Tony Tracy | Roddy Flynn
NUI Galway, Ireland | School of Communications, Dublin City University, Ireland | Published: 15 March, 2016 | Views:
ISSUE 11 | Pages: 275-320 | PDF | DOAJ |

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The Irish Are Coming: Irish Film and Television in 2015

Stephen Colbert: “How did I do with your name? ‘Sursha’.”
Saoirse Ronan: “’Sursha” is perfect. ‘Sursha’ like inertia.
SC: “What’s the worst pronunciation of your name that you’ve ever had?”
SR: “I’ve had a lot of ‘Sore-sees’, ‘Suarez’, ‘Sair-she’, ‘Sheer-says’…
SC:  “You do look a little bit like a Suarez.”

The Late Show 12 January 2016

Recent months have seen the “absurd” discrepancy between the spelling and pronunciation of Saoirse Ronan’s first name repeatedly exploited for comic effect on the American chat show circuit. Before Colbert, Ellen de Generes did it twice (producing cards with Irish names and challenging the audience to guess the correct pronunciation) while Jimmy Fallon couldn’t avoid referring to the Ronan’s brogue during a Tonight Show appearance in November 2015. Behind the cheap laughs, however, these exchange simply that US audiences need to get used to Irish accents and idioms (Interview magazine featured a similar encounter between Domhnall Gleeson and Angelina Jolie), pointing to a ‘mainstreaming’ of young Irish actors and – perhaps – Irish film within the US entertainment firmament.1

This ‘greening’ owes much to the critical success and extensive coverage afforded two recent Irish films – the screen adaptations of Brooklyn and, to a lesser extent, Room (reviewed in this year’s edition by Pat Brereton and Eileen Culloty respectively) – although for a variety of reasons, Saoirse has proven the more marketable personality. In the case of Brooklyn, the remarkable success of Colm Tóibín’s novel was replicated by John Crowley’s screen version. After premiering at the Sundance Film Festival in January 2015, a carefully planned festival release strategy built critical momentum over nine months, paying dividends on the US and UK awards circuits, most notably for Saoirse Ronan’s central performance as Eilis.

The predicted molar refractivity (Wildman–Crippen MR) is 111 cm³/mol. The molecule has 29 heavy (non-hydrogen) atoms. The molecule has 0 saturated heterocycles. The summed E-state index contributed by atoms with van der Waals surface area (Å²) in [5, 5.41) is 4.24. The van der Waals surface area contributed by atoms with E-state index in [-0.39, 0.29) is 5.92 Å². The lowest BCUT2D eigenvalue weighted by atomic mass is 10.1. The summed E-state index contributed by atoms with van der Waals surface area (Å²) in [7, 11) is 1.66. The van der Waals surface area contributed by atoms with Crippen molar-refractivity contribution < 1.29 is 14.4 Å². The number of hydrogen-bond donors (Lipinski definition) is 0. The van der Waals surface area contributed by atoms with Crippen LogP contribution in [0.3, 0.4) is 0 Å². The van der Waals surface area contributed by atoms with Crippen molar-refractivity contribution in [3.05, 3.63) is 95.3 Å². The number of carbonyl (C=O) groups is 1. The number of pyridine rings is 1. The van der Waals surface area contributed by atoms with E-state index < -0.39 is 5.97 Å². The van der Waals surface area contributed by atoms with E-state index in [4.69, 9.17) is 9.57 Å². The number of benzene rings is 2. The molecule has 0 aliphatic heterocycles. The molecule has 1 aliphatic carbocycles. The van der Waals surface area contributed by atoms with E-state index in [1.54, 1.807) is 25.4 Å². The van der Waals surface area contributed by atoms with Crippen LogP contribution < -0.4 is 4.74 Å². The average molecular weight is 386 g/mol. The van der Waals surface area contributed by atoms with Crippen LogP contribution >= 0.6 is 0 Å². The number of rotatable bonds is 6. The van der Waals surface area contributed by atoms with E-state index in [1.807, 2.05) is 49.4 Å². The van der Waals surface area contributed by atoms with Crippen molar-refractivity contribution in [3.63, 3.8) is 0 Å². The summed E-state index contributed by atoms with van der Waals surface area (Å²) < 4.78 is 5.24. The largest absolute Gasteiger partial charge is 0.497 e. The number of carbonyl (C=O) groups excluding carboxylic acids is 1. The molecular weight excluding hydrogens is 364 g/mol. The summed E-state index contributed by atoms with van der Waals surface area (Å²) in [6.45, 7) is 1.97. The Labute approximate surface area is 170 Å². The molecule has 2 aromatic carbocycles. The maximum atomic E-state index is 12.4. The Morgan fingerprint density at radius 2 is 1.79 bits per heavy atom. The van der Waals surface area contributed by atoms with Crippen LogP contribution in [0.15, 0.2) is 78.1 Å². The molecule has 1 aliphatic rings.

The comparable success of Lenny Abrahamson’s Room (the nomination of Abrahamson in Best Director category in some senses outshone Brooklyn’s considerable achievements) came as a late bonus given that the film didn’t receive a world premiere (notably at Telluride, not Dublin) until September 2015. Both films featured prominently among the nominees for the Screen Actors Guild, the Golden Globes, the New Film Critics Awards and, of course the Academy Awards.  When Colin Welland, on receiving the Best Screenplay Oscar for Chariots of Fire in 1982, famously proclaimed that “the British are Coming”, he could only point to that single film. In 2016, the Oscar nominations created a hitherto unimaginable scenario: two Irish films vying not only in the Best Actress Category but also for the high status and financially critical Best Picture Oscar. The Irish, it would seem, have arrived.

So overwhelming has the critical praise and coverage of these films been that they have all but eclipsed other films produced in Ireland over the past year and become, inevitably perhaps, the benchmarks by which such films are measured. Notwithstanding their extraordinary achievements, Brooklyn and Room nevertheless raise provocative issues around the definition and ambitions of Irish cinema in 2016. (Along with the not-yet unreleased Viva – a Cuba-set Spanish language film shortlisted as Ireland’s entry in the Best Foreign Language category). While Room can unproblematically be identified as Irish at a production level, led by director Lenny Abrahamson and producer Ed Guiney (and substantial development and production funding from the Irish Film Board),the setting and characters are unequivocally North American. Outside Ireland, some media coverage has referred to the film as Canadian, reflecting Guiney’s creative exploitation of screenwriter Emma Donoghue’s dual Irish/Canadian citizenship to access Canadian funding. (The film is adapted from Donoghue’s novel). In this regard it’s worth recalling that the previous Abrahamson/Guiney collaboration, Frank (2014) had scarcely any textual relationship to Ireland at all (bar a brief stop-over for the band) and while two of its principle actors were Irish – Michael Fassbinder and Domhnall Gleeson – they were cast as American and British characters respectively.